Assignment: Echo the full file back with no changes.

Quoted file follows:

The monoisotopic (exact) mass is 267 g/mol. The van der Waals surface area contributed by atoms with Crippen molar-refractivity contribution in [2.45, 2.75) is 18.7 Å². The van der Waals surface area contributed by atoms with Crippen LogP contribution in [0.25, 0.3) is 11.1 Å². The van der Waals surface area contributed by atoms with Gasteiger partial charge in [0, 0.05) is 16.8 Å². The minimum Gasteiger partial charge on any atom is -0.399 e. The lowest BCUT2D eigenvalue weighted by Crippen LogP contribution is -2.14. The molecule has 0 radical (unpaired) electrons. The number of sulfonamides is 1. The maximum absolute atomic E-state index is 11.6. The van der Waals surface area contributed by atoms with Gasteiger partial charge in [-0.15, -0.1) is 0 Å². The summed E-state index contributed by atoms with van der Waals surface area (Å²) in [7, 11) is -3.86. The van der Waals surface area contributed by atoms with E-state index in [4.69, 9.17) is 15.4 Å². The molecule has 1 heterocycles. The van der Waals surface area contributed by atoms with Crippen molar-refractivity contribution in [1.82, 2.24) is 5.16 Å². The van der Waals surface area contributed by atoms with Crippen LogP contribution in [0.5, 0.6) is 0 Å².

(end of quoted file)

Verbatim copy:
The monoisotopic (exact) mass is 267 g/mol. The van der Waals surface area contributed by atoms with Crippen molar-refractivity contribution in [2.45, 2.75) is 18.7 Å². The van der Waals surface area contributed by atoms with Crippen LogP contribution in [0.25, 0.3) is 11.1 Å². The van der Waals surface area contributed by atoms with Gasteiger partial charge in [0, 0.05) is 16.8 Å². The minimum Gasteiger partial charge on any atom is -0.399 e. The lowest BCUT2D eigenvalue weighted by Crippen LogP contribution is -2.14. The molecule has 0 radical (unpaired) electrons. The number of sulfonamides is 1. The maximum absolute atomic E-state index is 11.6. The van der Waals surface area contributed by atoms with Gasteiger partial charge in [-0.15, -0.1) is 0 Å². The summed E-state index contributed by atoms with van der Waals surface area (Å²) in [7, 11) is -3.86. The van der Waals surface area contributed by atoms with E-state index in [4.69, 9.17) is 15.4 Å². The molecule has 1 heterocycles. The van der Waals surface area contributed by atoms with Crippen molar-refractivity contribution in [1.82, 2.24) is 5.16 Å². The van der Waals surface area contributed by atoms with Crippen LogP contribution in [0.5, 0.6) is 0 Å².